Reflecting on this journey, I now see how it could have been accelerated. I could have bypassed the initial years by jumping straight into the middle school peer experience of fun chess and bughouse. Then I could have moved more quickly to the high school challenge of getting intimate with the game.
We’ll have to save the full story of my chess career for another time, but I will mention one more interesting milestone—when I became the father figure in high school, trying and failing to teach chess to my little sister! It was hard to convey why chess was interesting at all, and I now deeply regret crushing her without mercy through the years. I wish I had known then what I know now…
So let’s dive in (to this one weird secret trick that doctors hate): learning chess can be done quickly and transformatively through minigames! The starting place is Bishops + Rooks.
This is a minigame in which white moves a bishop first, then black moves a rook, and whoever captures a piece first wins. It’s a draw with best play, but getting to that skill level may take a second grader a month of lessons. During this time, she will get a ton of instructive value from playing the minigame again and again.
I could say a lot more about Bishops + Rooks and how to best utilize this teaching tool. Feel free to check out my written guide here and explainer videos here! There’s a whole suite of such content, including follow-on minigames like knight battleship, pawn wars, zombie chess, and more. For the purposes of this essay, I’ll give one additional example here then wrap up with some concluding takeaways.
This minigame teaches King Opposition, and it’s a good starting place for adults who are quick to master Bishops + Rooks. I don’t recommend it for younger kids until they are enthusiastic tournament players, since the exercise can feel too abstract and tedious.
As with Bishops + Rooks, standard piece movement rules apply, but the objective isn’t checkmate. Instead, white tries to get the king to a8, b8, or c8 while black’s goal is to block this from happening with her king. There’s a forced win for white that makes beautiful use of the real-game principle called “distant opposition” which I won’t explain here but encourage you to explore…you can find plenty of practice online, for example here, here, and here.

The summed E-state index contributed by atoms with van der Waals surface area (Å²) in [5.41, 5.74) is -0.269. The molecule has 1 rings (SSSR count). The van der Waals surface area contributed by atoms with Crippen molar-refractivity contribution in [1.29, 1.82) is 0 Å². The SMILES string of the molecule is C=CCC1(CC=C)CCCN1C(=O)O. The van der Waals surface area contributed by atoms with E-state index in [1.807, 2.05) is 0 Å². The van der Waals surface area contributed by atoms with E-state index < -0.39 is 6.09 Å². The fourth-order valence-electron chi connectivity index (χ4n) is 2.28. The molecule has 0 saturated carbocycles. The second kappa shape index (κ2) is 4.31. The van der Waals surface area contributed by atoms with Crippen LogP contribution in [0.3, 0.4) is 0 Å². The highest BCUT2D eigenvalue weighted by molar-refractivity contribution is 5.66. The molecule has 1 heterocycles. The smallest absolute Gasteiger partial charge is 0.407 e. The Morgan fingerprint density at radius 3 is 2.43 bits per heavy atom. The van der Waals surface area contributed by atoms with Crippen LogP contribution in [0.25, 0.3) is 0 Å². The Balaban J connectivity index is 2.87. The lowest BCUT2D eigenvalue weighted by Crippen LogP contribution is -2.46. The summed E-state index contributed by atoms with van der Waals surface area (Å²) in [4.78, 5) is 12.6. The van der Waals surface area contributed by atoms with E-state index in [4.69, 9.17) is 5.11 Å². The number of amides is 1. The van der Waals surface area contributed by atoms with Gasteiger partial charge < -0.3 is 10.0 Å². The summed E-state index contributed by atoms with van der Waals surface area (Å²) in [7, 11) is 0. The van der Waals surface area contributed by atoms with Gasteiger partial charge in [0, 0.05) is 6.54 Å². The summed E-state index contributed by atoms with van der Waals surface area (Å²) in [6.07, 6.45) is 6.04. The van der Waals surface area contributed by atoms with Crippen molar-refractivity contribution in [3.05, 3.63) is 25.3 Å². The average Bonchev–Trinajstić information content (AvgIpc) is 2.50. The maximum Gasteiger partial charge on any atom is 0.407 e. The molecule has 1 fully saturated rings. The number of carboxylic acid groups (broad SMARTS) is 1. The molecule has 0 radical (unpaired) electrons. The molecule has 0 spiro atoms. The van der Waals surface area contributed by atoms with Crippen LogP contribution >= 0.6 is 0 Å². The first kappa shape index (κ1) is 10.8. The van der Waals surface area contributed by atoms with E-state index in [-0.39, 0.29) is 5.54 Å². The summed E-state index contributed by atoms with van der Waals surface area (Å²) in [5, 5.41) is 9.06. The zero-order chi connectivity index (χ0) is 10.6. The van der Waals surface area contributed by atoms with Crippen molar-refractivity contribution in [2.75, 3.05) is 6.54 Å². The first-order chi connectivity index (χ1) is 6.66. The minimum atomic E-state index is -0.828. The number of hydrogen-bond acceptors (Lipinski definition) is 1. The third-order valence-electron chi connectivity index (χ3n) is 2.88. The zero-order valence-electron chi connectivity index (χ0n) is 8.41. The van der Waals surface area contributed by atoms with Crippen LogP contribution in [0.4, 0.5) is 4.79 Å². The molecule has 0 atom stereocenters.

I’ve found playing this minigame with interested or even tentative friends to be extremely rewarding. Following up with king and pawn vs king scenarios then queen / rook checkmates usually leads to an enlightening “aha” experience. The most common reaction is, “I’ve never seen chess like this before.”
Starting with a couple pieces instead of a complete set is crucial to teaching and learning chess the easy way. With these minigames, novices have a well-defined environment in which they quickly come to grapple with the fundamental skill of chess: finding options, thinking through them rigorously, and deciding on reasonable ones—in a word, strategy.
The “easy way” isn’t meant to imply that learning chess or strategic thinking is easy. Rather, minigames are more understandable bite-sized chunks to chew on and engage with, when compared with traditional rote verbal methods that try and fail to teach everything at once.
Another benefit is the level playing field minigames create. An advanced friend and her beginner friend can engage in a realm where both sides stand a chance at winning, or at least not losing horribly and ambiguously. The person with less chess experience feels comfortable making mistakes because it’s more obvious how they themselves can detect and learn from them. That’s empowering.
Lectures never have this tangible, experiential quality, which is why I believe it’s best to dive into silently playing minigames as soon as possible. The more rules there are to explain and memorize up-front, the more likely it is that folks end up in the sorry state of “chess learning for normal people”. Don’t make people learn chess the hard way!
If you’re in the teacher’s seat, with anybody but especially with young children, please bear in mind that they may be unfamiliar with the process of navigating on their own. Chess can be one of the first experiences in a person’s life when they really get to see the complete physics of a contained situation and to operate fully autonomously within such an environment.
Be extra patient, watch silently, and let them explore on their own as much as possible. Allow the outcome of the game to teach them their mistakes. You don’t need to point out the correct answers. Give them a fun time and the opportunity to play again. Debrief with questions like “what did you learn from playing today or notice that was interesting to you?” It’s really wonderful how many doors open with this kind of self-propelled learning journey and accompanying self-confidence gains.
The truth is that chess can and should be stimulating and fun and empowering, from the beginning. It’s inherently interactive, and although it’s a zero-sum competition over the board, it’s more importantly a series of tractable challenges which provide a medium for self-improvement and social engagement.
In the era of COVID-19, humankind is riding the swelling wave of screens and isolation. Now more than ever, it’s especially important to have these kinds of healthy media of exchange and growth with our friends, families, and children.
Find a partner and try out a minigame! Everyone can experience and appreciate what it means when I (and others) think of chess fondly. It’s all about having the right tools and mindset to get started on a rainy day in a fun, approachable way.